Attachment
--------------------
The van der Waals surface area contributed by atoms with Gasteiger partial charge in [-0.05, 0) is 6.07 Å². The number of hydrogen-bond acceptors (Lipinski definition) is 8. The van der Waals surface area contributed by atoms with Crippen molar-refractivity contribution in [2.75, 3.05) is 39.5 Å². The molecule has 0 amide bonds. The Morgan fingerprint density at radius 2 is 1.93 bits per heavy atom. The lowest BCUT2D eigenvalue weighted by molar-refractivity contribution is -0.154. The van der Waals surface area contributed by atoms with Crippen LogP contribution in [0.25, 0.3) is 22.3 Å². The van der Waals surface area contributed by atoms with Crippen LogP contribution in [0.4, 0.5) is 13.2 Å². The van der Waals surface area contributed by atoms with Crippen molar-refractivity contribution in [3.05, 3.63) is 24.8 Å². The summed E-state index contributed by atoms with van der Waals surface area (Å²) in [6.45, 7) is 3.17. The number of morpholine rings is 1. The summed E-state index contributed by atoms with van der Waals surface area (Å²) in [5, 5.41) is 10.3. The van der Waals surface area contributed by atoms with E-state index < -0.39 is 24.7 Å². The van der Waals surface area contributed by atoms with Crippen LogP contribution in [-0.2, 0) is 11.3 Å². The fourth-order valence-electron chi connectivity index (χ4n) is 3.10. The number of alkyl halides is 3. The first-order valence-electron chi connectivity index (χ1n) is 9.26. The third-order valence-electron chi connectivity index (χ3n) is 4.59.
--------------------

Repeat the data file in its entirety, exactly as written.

The van der Waals surface area contributed by atoms with Gasteiger partial charge in [-0.05, 0) is 6.07 Å². The number of hydrogen-bond acceptors (Lipinski definition) is 8. The van der Waals surface area contributed by atoms with Crippen molar-refractivity contribution in [2.75, 3.05) is 39.5 Å². The molecule has 0 amide bonds. The Morgan fingerprint density at radius 2 is 1.93 bits per heavy atom. The lowest BCUT2D eigenvalue weighted by molar-refractivity contribution is -0.154. The van der Waals surface area contributed by atoms with Crippen LogP contribution in [0.25, 0.3) is 22.3 Å². The van der Waals surface area contributed by atoms with Crippen LogP contribution in [0.4, 0.5) is 13.2 Å². The van der Waals surface area contributed by atoms with Crippen molar-refractivity contribution in [3.05, 3.63) is 24.8 Å². The summed E-state index contributed by atoms with van der Waals surface area (Å²) in [6.45, 7) is 3.17. The number of morpholine rings is 1. The summed E-state index contributed by atoms with van der Waals surface area (Å²) in [5, 5.41) is 10.3. The van der Waals surface area contributed by atoms with E-state index < -0.39 is 24.7 Å². The van der Waals surface area contributed by atoms with Crippen LogP contribution in [-0.2, 0) is 11.3 Å². The fourth-order valence-electron chi connectivity index (χ4n) is 3.10. The number of alkyl halides is 3. The first-order valence-electron chi connectivity index (χ1n) is 9.26. The third-order valence-electron chi connectivity index (χ3n) is 4.59.